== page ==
Roche and Trimeris Apply for FDA Approval of Fuzeon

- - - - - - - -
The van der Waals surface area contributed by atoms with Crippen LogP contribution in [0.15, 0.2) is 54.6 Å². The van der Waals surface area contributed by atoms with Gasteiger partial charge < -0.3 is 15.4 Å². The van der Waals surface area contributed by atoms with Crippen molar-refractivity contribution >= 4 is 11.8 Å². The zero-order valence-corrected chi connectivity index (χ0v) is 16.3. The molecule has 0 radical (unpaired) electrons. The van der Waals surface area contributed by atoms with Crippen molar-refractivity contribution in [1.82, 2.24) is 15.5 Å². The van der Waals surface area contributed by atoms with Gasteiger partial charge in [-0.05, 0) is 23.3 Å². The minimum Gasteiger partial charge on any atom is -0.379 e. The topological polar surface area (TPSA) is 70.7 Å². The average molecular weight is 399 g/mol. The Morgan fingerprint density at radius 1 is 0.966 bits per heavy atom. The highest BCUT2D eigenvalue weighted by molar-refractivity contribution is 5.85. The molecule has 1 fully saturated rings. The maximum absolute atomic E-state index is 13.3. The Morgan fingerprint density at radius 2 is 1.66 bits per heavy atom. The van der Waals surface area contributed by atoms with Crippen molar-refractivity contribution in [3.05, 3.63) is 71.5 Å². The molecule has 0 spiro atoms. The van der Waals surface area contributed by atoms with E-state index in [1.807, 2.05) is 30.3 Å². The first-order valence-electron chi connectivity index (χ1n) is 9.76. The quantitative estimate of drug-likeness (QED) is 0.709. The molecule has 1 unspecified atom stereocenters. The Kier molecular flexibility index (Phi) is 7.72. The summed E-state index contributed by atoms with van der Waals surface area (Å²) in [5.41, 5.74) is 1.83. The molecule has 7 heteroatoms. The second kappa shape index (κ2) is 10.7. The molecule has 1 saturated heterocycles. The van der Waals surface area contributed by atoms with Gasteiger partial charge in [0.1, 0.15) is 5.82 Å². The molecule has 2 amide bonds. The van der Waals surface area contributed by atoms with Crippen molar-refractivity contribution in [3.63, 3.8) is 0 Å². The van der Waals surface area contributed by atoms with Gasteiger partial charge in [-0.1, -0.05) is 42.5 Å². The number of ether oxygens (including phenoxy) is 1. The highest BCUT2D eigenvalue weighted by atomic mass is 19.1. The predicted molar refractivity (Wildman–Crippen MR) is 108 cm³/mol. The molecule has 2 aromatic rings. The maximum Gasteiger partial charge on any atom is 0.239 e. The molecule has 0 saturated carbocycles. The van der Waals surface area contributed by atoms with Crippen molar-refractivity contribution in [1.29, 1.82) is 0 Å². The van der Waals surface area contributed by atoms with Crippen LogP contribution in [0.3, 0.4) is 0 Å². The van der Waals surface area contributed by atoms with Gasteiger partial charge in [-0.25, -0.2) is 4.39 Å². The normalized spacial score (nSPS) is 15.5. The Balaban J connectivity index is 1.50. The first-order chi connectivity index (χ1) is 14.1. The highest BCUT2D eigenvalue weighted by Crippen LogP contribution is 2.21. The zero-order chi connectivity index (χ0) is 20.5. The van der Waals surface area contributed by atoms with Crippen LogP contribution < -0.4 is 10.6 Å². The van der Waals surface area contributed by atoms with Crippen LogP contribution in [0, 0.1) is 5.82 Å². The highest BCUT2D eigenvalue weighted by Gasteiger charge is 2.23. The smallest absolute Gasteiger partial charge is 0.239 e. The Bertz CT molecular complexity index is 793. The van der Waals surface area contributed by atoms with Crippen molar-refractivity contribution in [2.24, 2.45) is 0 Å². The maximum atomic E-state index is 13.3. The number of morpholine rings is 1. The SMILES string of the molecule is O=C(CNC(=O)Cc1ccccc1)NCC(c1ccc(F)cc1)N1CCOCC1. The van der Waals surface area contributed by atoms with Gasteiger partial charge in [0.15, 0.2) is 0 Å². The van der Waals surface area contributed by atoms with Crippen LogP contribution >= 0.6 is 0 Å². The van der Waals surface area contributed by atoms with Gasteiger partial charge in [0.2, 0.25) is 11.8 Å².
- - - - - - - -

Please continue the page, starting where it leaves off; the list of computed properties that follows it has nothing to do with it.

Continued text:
Pharmaceutical makers Roche and Trimeris have applied to the FDA for approval of their new antiretroviral drug Fuzeon, the Wall Street Journal reports (Wall Street Journal, 9/18). Fuzeon, formerly known as T-20, is the first in a new class of antiretroviral drugs called fusion inhibitors, which are designed to prevent HIV from entering cells. Fuzeon is designed for patients who have developed drug-resistant strains of the virus and is administered in combination with other antiretroviral drugs. Roche and Trimeris have asked for a six-month priority review for Fuzeon. Priority reviews are typically reserved for "breakthrough treatments for major diseases for which there is no cure" (Associated Press, 9/17). "The introduction of this drug has received great attention, and the need is acute," Dr. John Bartlett, professor of medicine at Duke University Medical Center and an AIDS specialist who oversaw clinical trials of Fuzeon, said (Ranii, Raleigh News & Observer, 9/18). Roche and Trimeris said they hoped Fuzeon would be on the market in the United States by the first quarter of 2003, adding that they plan to apply for marketing approval for the drug in the European Union by the end of the month (Associated Press, 9/17). Analysts say that a year's supply of Fuzeon will cost between $10,000 and $15,000 per patient, a cost that would exceed the prices of most other HIV drugs. Annual sales of Fuzeon are expected to total between $330 million and $660 million (Wall Street Journal, 9/18). Although Fuzeon has not yet received FDA approval, it will be available free of charge in October to approximately 1,200 seriously ill HIV-positive people worldwide through a compassionate use program. Under the program, people with certain life-threatening conditions for which standard treatment is not working can access new medications before they receive FDA approval if their physician is enrolled in the program. About 600 U.S. patients are expected to be able to access the drug through the program (Kaiser Daily HIV/AIDS Report, 9/17).This is part of the KHN Morning Briefing, a summary of health policy coverage from major news organizations. Sign up for an email subscription.